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Restoring the Snowy

By Joel Tozer - posted Tuesday, 29 December 2009

Environmentalists’ working on the banks of the Snowy River say the once mighty river is regenerating after years of neglect. Flat sheets of sediment are prickling with signs of new life and the community can finally see the physical changes. But campaigners fighting to restore the river say the legislation that promises increased water flows is not legally binding.

The Snowy River is said to be one of three most important rivers internationally, with a long history of threatening processes and interventions. At the completion of the Jindabyne Dam wall in 1967, the river was left with 1 per cent of its annual natural flow.

Enormous amounts of immobile sediment filled the river channel, creating a hostile environment that became a breeding ground for willows, blackberries and other noxious plants. These threats not only destroyed the natural habitat, but the willows in particular acted as a water pump that removed copious amounts of water from the river.


In the last decade, the Southern Rivers Catchment Management Authority, a New South Wales Government initiative, has undertaken a “killing phase” to remove many of these physical threats. Brett Miners, landscape manager of the project, says the rehabilitation initiative has seen the reintroduction of 200,000 Australian Bass as well as the planting of thousands of native plants along the banks of the river.

“This means as we continue to rehabilitate the river, and engage communities in the rehabilitation of the river, at least people can see that the river is not going backwards,” said Miners.

In a state where 74 per cent of the land is in drought, many rivers across NSW are currently experiencing heavy restrictions on water flows. With hotter and drier conditions predicted there is increasing uncertainty in communities that depend on regular water patterns. It is a bitter sweet moment for a national icon that spans more than 300km, winding from Jindabyne in south-east NSW, piercing the Victorian border before it is emptied into the Bass Strait.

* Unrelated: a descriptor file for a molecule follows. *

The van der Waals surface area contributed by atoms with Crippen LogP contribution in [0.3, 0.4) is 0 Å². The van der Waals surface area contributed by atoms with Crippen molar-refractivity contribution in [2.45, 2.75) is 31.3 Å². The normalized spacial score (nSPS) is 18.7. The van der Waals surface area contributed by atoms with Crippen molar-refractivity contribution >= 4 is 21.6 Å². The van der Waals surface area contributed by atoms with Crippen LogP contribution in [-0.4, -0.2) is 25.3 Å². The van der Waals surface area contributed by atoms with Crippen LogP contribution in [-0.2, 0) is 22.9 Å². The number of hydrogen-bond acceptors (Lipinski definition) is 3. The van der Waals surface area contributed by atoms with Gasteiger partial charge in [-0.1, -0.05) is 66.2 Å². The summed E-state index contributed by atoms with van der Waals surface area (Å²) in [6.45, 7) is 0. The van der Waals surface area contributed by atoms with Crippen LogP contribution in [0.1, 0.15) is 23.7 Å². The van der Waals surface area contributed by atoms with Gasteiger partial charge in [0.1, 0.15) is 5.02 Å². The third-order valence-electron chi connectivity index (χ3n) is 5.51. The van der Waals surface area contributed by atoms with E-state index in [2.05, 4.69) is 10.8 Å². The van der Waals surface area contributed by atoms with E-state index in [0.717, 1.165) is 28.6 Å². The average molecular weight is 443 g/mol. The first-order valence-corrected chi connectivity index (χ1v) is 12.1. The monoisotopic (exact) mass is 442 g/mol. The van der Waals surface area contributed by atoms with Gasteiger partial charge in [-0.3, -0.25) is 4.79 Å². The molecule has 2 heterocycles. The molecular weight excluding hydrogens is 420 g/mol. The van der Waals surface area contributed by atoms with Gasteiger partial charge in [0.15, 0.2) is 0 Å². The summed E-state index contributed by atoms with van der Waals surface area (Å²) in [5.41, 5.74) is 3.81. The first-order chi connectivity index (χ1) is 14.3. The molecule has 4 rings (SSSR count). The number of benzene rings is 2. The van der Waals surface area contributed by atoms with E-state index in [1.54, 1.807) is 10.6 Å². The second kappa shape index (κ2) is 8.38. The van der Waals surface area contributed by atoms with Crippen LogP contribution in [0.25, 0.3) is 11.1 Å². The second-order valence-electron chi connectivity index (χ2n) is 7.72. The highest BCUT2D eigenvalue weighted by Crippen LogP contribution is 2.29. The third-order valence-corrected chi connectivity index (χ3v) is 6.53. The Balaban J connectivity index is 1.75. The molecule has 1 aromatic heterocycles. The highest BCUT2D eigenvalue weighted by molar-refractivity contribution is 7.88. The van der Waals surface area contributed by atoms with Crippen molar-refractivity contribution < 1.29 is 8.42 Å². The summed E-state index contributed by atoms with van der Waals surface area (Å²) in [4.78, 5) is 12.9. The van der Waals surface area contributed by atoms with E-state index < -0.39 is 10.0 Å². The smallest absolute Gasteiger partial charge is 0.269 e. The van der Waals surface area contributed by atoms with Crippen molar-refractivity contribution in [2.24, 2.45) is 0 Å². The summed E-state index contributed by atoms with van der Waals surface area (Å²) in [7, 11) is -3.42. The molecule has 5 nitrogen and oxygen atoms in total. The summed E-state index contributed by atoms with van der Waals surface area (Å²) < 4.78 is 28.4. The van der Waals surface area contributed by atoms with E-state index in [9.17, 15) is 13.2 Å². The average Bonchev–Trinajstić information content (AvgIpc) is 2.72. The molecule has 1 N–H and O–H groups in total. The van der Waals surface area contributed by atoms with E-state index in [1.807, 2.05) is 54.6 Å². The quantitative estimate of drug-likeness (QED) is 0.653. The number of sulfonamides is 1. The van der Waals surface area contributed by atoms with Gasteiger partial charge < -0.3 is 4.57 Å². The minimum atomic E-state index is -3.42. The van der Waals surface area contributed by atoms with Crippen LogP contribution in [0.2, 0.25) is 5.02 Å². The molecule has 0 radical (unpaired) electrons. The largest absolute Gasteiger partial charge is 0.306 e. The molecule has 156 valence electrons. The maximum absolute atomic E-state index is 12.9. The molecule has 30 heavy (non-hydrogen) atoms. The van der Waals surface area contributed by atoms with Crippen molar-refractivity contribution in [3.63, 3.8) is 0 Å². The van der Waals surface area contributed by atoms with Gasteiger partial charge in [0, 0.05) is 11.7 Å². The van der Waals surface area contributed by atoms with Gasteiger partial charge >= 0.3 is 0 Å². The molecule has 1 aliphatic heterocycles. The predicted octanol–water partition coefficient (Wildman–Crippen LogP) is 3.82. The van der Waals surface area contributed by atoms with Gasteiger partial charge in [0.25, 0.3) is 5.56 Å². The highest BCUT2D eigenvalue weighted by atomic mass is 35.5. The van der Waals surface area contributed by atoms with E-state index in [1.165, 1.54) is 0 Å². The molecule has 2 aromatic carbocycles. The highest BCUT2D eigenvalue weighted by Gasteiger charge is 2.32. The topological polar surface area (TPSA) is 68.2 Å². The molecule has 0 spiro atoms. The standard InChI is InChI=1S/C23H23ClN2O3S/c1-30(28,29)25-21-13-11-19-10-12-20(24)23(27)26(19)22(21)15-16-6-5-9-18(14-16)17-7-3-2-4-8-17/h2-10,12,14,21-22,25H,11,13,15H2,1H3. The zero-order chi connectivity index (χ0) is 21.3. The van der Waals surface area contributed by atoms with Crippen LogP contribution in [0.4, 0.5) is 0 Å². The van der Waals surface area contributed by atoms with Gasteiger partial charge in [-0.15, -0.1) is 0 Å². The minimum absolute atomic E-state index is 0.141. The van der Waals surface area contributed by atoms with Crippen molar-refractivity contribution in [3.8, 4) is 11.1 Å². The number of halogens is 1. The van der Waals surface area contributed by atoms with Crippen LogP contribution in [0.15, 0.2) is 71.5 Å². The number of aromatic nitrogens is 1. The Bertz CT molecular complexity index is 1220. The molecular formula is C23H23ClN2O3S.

Locals say the river has the potential to generate more that $21 million in economic activity per year, which would certainly make its mark on the money that has been channelled into restoring the river.

In 2002, the Commonwealth, Victorian and NSW Governments made a commitment to return 21 per cent of the rivers annual natural flow by 2012, and 28 per cent thereafter. The intergovernmental investment has had more than $400 million thrown at it to secure water savings that, one would hope, will eventually be transferred into the Snowy River increased flows account.

The Snowy River Alliance, a longstanding river campaign group, recently sought legal advice from the Environmental Defenders Office that says the “open-ended legislation” that promises increased water flows for the Snowy imposes no legal obligation on the NSW government or Snowy Hydro Ltd to meet the water targets for 2012.


John Gallard, chair of the Alliance said:

We are seeking to use the current Five Year Review process as a way of changing the legislation into a more binding set of agreements …

The use of the open-ended legislation is the cause of most of the [current] problems. What we are talking about is connectivity of water from the snow melt to the sea, which is being held up by the Jindabyne Dam and Mowamba weir. This [connectivity] is critical to the whole biology of the river system and river dynamics.

The “First Five Year Review of the Snowy Hydro Water Licence” from the NSW Government, apart from being two years late, indicates that it will continue diverting water from the Snowy. The report comes amid recommendations from the NSW government’s elected Snowy Scientific Committee, which indicates that the river is closer to systemic failure than ever.

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About the Author

Joel Tozer is a Sydney-based freelance journalist.

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